Study: Stronger Vessel Registries Needed to Stop Illegal Fishing
At least 26 coastal African nations are known to have recently operated open vessel registries or allowed foreign-owned fishing vessels to use various flag schemes to fish in in their waters.
This policy lets foreign trawlers collect large quantities of fish with little oversight or repercussions if they violate the law. Advocates are calling for nations to reform and strengthen their flag and registry rules.
An April report by Trygg Mat Tracking (TMT) and I.R. Consilium revealed that vessels engaged in illegal fishing commonly fly “flags of convenience.” This lets them use open vessel registries to ﬁsh in the open sea where coastal nations do not have jurisdiction. Fishing boats also are commonly “flagging in,” meaning they use and abuse local rules to ﬂag a foreign-owned and operated fishing vessel into an African registry and fish in local waters.
There is little oversight of open registries, which are online. This means that a fishing company in China can register to fish in Nigeria and pay the registration fee electronically.
“As a practical matter, it is less likely to get targeted and interdicted for fishing without a license or with improper gear in Nigeria if it is Nigerian flagged,” Ian Ralby a maritime security expert and chief executive officer of I.R. Consilium, told ADF in an email. “Similarly, it is less likely to get targeted and interdicted for fishing without a license or with improper gear in another state of the region if it is flagged in Nigeria, as there is a deference to regional states.”
Because companies outside Africa manage and maintain many African flag state vessel registries, there may be few — or no — African authorities involved in management. Thus, many nations using open vessel registries “are not exercising their responsibilities with regard to controlling the fishing vessels that fly their flag,” according to the report.
These issues allow foreign fishing companies, mostly Chinese, to exploit their flags to fish unsustainably and illegally without punishment, unless they are caught in the act. China is the world’s worst illegal, unreported and unregulated (IUU) fishing offender, according to the IUU Fishing Index.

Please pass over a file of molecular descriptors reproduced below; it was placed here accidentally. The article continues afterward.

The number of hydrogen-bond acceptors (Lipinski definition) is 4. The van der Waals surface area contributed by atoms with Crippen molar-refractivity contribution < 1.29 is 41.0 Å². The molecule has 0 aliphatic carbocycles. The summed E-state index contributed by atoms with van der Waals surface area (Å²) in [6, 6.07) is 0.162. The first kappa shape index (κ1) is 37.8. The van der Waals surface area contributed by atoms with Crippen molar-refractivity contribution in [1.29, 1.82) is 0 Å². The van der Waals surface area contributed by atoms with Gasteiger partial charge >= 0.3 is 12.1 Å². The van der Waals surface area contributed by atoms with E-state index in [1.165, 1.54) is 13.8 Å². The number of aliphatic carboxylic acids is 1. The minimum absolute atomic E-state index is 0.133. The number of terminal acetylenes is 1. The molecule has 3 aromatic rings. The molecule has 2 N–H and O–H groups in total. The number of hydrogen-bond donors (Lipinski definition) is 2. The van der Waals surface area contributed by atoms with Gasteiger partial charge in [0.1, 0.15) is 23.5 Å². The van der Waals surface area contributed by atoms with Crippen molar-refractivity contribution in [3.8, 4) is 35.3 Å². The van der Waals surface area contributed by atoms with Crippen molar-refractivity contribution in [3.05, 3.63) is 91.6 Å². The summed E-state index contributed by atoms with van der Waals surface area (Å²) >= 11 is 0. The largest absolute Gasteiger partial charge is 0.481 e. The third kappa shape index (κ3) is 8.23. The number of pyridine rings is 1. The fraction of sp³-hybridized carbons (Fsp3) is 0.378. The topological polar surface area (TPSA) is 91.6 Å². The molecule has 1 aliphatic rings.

Chinese vessels have targeted African waters for decades, resulting in severely depleted fish stocks, heightened food insecurity and loss of income for local artisanal fishermen and others who make their living from fisheries.
Vessels that exploit a nation’s flag also are known to frequently change their names, making them harder to track. The Labiko 2, for example, was cited by the North-East Atlantic Fisheries Commission as an IUU fishing violator in 2007 under the name Maine and flagged to Guinea.
The Labiko 2 was detained in Liberia in 2017 for using prohibited gear and targeting demersal sharks, a violation of its licensing conditions. The trawler reportedly was sold and is now flagged to Liberia, although its beneficial owner is not known, according to the report.
The TMT-I.R. Consilium report offers several suggestions to strengthen vessel registration processes, including: closing open vessel registries; ensuring that an inter-agency approach is taken on all ﬁshing vessel ﬂagging decisions; establishing due diligence in overseeing all flagging applications; de-flagging IUU fishing violators; and strengthening oversight of private companies that use open vessel registries.
“Ensuring that high-risk fishing operators and vessels cannot enter a flag registry or fishing grounds is one of the simplest and cost-effective steps that any nation can take to reduce the risk of illegal fishing, unsustainable fishing practices and reputational damage,” Duncan Copeland, executive director of TMT, said in a news release.